Federal Election 2011: Employers’ Obligation to Provide Paid Time Off to Vote


Federal Election 2011: Employers’ Obligation to Provide Paid Time Off to Vote

Date: April 7, 2011

A federal election has been called for May 2, 2011. Under the Canada Elections Act, all employees who are electors – Canadian citizens who are 18 years of age or older – are entitled to three (3) consecutive hours on election day during voting hours to cast their vote.

Under the Canada Elections Act, voting hours are determined by the time zone in which the electoral district lies:

Time Zone Voting Hours
Eastern 9:30 a.m. to 9:30 p.m.
Central, Atlantic or Newfoundland 8:30 a.m. to 8:30 p.m.
Mountain 7:30 a.m. to 7:30 p.m.
Pacific 7:00 a.m. to 7:00 p.m.

Where an employee’s hours of work prevent him or her from having the three consecutive voting hours required by the Act, the employer “shall allow the time for voting that is necessary to provide those three consecutive hours”. The time off is paid.

Where an employee has three consecutive hours that fall within the voting hours, but fall outside of his or her work hours, there is no obligation to provide paid time off from work. A couple of simple examples will illustrate this principle.

Example 1: Employee A works in Toronto, which is located in the Eastern time zone. Her hours of work run from 9:00 a.m. to 6:00 p.m. The employer would have no obligation to provide time off work, as the voting hours continue for 3½ hours after the end of her work day (from 6:00 p.m. to 9:30 p.m.).

Example 2: Employee B works in Kenora, which is located in the Central time zone. His hours of work also run from 9:00 a.m. to 6:00 p.m. Since the voting hours in the Central time zone run from 8:30 a.m. to 8:30 p.m., Employee B does not have a voting period of at least three consecutive hours outside of his work hours. Therefore, his employer must provide sufficient paid time off work to provide a three-hour voting period.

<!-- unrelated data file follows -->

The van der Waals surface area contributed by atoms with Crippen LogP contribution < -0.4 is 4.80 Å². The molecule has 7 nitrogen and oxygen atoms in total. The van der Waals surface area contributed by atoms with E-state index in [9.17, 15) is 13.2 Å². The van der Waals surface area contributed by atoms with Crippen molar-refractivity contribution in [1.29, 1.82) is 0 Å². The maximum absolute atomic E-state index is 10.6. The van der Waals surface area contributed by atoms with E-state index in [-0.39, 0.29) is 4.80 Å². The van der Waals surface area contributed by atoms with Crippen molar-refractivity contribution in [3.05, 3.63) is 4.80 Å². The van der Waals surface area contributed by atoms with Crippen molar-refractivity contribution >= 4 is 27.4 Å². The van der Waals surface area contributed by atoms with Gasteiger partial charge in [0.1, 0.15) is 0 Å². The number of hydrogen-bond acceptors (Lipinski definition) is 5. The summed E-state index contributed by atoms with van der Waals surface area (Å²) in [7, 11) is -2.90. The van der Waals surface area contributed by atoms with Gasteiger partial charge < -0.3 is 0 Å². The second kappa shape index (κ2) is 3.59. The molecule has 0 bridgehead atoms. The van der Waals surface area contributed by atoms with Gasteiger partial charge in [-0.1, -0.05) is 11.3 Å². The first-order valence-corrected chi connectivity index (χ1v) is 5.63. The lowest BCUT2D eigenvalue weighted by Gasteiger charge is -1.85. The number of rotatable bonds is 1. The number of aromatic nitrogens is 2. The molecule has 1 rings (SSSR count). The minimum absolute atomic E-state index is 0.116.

Any required time off can be provided at the convenience of the employer. In Example 2 above, the employer could simply allow Employee B to leave work 30 minutes early, as this would provide him with a three-hour block of time to vote, from 5:30 p.m. to 8:30 p.m.

Where an employer must provide time off to an employee so that he or she can vote, the employer may not make a deduction from pay nor impose any form of penalty. Rather, an employee must receive full pay for the day regardless of the basis upon which he or she is paid. For example, if an employee is paid on a piece-work basis, the employer must pay the amount that the employee would have earned had he or she actually worked the full day. The Act also provides that employers are prohibited from interfering with the time off requirement by intimidation, undue influence or other means.

The requirement to provide paid time off does not apply to certain employees of transportation companies that transport goods or passengers by land, air or water. This will be the case where the employee is employed outside his or her polling division in the operation of a means of transportation, and the time off cannot be provided without interfering with the transportation service.

If you have any questions about your obligations in connection with the upcoming election, please feel free to contact your regular Hicks Morley lawyer.

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